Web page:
How The Media Get Iraq Wrong
Eric Johnson, a civil affairs officer in the Marine Reserves, has a withering analysis of WaPo’s coverage of the Iraq War entitled, “How Media Get Iraq Wrong.”
Soldiers and Marines point to the slow, steady progress in almost all areas of Iraqi life and wonder why they don’t get much notice Ã¢€” or in many cases, any notice at all. Part of the explanation is Rajiv Chandrasekaran, the Baghdad bureau chief for the Washington Post. Chandrasekaran’s crew generates a relentlessly negative stream of articles from Iraq. Last week, he had a Pulitzer-bait series called “Promises Unkept: The U.S. Occupation of Iraq.”
The grizzled foreign-desk veteran Ã¢€” who until 2000 was covering dot-com companies Ã¢€” now sits in judgment over a world-shaking issue, in a court whose rulings echo throughout the media landscape. He finds the Bush administration guilty. Such a surprise. Before major combat operations were over, Chandrasekaran was already quoting Iraqis proclaiming the U.S. operation a failure.
Reading his dispatches from April 2003, you can already see his meta-narrative take shape: Basically, that the Americans are clumsy fools who don’t know what they’re doing, and Iraqis hate them. This meta-narrative informs his coverage and the coverage of the reporters he supervises, who rotate in and out of Iraq.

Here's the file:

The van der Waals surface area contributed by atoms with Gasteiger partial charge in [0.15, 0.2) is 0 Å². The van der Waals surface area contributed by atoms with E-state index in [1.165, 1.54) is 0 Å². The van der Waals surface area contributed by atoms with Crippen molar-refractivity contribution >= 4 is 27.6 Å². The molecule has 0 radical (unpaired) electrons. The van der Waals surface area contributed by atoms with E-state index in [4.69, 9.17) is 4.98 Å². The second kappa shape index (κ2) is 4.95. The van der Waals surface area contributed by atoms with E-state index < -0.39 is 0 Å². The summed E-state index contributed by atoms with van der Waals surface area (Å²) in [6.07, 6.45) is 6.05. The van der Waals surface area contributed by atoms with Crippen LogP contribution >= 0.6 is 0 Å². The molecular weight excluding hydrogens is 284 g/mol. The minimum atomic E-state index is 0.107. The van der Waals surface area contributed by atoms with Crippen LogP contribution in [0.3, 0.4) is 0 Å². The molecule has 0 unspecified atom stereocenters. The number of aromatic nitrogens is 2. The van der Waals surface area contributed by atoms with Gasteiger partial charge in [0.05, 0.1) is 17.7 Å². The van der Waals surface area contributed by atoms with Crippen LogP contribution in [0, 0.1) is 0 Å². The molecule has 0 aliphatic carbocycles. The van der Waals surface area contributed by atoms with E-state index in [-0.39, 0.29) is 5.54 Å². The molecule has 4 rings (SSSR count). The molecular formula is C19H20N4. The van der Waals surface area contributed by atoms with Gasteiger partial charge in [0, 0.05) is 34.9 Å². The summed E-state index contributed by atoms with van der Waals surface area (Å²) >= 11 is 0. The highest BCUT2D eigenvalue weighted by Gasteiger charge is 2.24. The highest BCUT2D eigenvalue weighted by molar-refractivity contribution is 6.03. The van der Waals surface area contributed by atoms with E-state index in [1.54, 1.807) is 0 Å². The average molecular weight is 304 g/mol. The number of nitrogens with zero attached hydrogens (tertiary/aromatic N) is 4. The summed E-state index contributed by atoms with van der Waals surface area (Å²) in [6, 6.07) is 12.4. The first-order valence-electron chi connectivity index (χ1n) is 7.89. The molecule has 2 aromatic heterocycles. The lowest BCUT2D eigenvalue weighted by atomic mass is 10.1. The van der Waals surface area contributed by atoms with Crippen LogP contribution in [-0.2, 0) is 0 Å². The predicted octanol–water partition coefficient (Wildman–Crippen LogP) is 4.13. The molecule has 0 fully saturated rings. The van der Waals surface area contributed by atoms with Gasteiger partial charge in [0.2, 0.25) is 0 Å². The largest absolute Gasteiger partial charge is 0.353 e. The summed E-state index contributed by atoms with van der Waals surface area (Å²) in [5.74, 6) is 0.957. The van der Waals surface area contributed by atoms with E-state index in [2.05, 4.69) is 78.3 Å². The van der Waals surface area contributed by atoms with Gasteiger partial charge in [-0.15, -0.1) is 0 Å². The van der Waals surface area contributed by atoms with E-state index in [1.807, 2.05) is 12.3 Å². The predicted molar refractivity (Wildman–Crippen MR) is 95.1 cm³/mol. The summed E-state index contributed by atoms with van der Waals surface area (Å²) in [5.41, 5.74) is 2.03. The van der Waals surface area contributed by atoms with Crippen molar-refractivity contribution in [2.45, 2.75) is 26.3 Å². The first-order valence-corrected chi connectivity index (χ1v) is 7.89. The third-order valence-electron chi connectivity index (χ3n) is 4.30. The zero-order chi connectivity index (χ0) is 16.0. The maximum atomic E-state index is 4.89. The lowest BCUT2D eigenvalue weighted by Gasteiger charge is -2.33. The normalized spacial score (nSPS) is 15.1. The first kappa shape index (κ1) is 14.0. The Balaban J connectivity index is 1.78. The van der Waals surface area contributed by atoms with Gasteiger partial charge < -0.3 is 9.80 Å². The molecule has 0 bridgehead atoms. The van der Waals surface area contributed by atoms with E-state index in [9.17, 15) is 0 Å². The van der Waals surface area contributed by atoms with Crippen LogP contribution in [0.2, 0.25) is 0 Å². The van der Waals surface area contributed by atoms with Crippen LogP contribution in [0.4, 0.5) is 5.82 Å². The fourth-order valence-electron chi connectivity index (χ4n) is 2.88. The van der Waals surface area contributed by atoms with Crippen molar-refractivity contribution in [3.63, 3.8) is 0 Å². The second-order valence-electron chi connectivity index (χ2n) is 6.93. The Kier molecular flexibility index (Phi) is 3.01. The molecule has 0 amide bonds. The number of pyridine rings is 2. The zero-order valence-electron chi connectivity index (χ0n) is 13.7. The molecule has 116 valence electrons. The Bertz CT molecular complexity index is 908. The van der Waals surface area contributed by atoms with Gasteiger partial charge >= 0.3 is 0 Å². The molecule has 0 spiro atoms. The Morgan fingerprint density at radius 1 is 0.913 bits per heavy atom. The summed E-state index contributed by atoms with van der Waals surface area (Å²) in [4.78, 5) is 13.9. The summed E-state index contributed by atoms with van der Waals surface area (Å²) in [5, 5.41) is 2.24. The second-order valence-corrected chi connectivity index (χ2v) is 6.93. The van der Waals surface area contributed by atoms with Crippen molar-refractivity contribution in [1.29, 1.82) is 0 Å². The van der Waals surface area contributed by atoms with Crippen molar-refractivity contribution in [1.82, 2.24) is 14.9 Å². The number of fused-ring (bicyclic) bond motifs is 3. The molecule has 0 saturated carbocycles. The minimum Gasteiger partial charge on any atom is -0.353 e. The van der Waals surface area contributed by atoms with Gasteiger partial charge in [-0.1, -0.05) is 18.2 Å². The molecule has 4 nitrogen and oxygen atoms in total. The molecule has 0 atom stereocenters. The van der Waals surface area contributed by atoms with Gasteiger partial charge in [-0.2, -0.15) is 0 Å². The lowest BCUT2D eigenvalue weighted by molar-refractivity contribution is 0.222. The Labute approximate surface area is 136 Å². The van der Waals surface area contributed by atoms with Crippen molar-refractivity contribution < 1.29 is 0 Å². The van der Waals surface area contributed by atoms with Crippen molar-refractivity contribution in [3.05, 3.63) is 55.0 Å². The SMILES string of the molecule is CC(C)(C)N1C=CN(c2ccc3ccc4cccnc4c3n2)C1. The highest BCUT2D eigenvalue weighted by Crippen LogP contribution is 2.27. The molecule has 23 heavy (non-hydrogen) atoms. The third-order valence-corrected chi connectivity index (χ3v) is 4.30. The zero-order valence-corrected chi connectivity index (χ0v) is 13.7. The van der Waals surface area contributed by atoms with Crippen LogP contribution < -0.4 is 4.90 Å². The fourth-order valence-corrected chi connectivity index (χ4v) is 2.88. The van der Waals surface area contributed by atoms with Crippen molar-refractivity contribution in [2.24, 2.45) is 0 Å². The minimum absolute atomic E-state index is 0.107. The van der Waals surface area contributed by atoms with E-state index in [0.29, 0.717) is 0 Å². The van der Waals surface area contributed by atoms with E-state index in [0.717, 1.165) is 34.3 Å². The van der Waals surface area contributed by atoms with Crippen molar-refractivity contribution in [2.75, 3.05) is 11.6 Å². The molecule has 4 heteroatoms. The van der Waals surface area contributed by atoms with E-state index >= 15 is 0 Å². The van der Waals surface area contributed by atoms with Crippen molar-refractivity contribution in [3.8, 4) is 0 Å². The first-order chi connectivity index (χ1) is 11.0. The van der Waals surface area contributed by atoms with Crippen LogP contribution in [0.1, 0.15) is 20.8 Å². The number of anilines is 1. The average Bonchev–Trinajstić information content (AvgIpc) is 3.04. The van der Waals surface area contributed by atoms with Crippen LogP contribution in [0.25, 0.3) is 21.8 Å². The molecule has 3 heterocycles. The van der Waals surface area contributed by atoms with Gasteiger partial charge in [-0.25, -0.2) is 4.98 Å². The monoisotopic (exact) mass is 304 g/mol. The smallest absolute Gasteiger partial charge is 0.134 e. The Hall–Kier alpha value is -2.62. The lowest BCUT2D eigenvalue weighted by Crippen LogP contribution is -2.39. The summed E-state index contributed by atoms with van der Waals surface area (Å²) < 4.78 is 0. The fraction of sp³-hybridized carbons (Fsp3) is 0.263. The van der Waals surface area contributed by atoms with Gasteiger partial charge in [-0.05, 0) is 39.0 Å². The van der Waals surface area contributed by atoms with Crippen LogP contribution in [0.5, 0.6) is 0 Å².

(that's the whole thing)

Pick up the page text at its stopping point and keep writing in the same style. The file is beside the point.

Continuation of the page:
This is a dirty little secret of the press: reporters, even senior ones, typically have little expertise in the area they’re covering. This is especially true of military and foreign affairs.
Update: Will Collier noted the essay on CommentaryPage several days ago and writes that the essay has been reproduced in full in the NY Post. Actually, it has cropped substantially. The original version makes the point about parachute journalism more directly:
Part of the explanation is Rajiv Chandrasekaran, the Baghdad bureau chief for the Washington Post. He spent most of his career on the metro and technology beats, and has only four years of foreign reporting, two of which are in Iraq. The 31-year-old now runs a news operation that can literally change the world, heading a bureau that is the source for much of the news out of Iraq.
Very few newspapers have full-time international reporters at all these days, relying on stringers of varying quality, as well as wire services such as Reuters and Agence France-Presse, also of varying quality. The Post’s reporting is delivered intravenously into the bloodstream of Official Washington, and thus a front-page article out of Iraq can have major repercussions in policy-making.
This effect is magnified because of the Post’s influence on what other news organizations report. While its national clout lags behind the New York Times, many reporters look to the Post for cues on how to approach a story. The Post interprets events, and the herd of independent minds bleat their approval and start tapping on their keyboards with their hooves.
This is certainly a bit overstated. Pam Constable has done some superb reporting from Afghanistan, for example. But the foreign desk is generally viewed as something one must endure to establish bonafides so one can get positioned to cover Capitol Hill and the White House.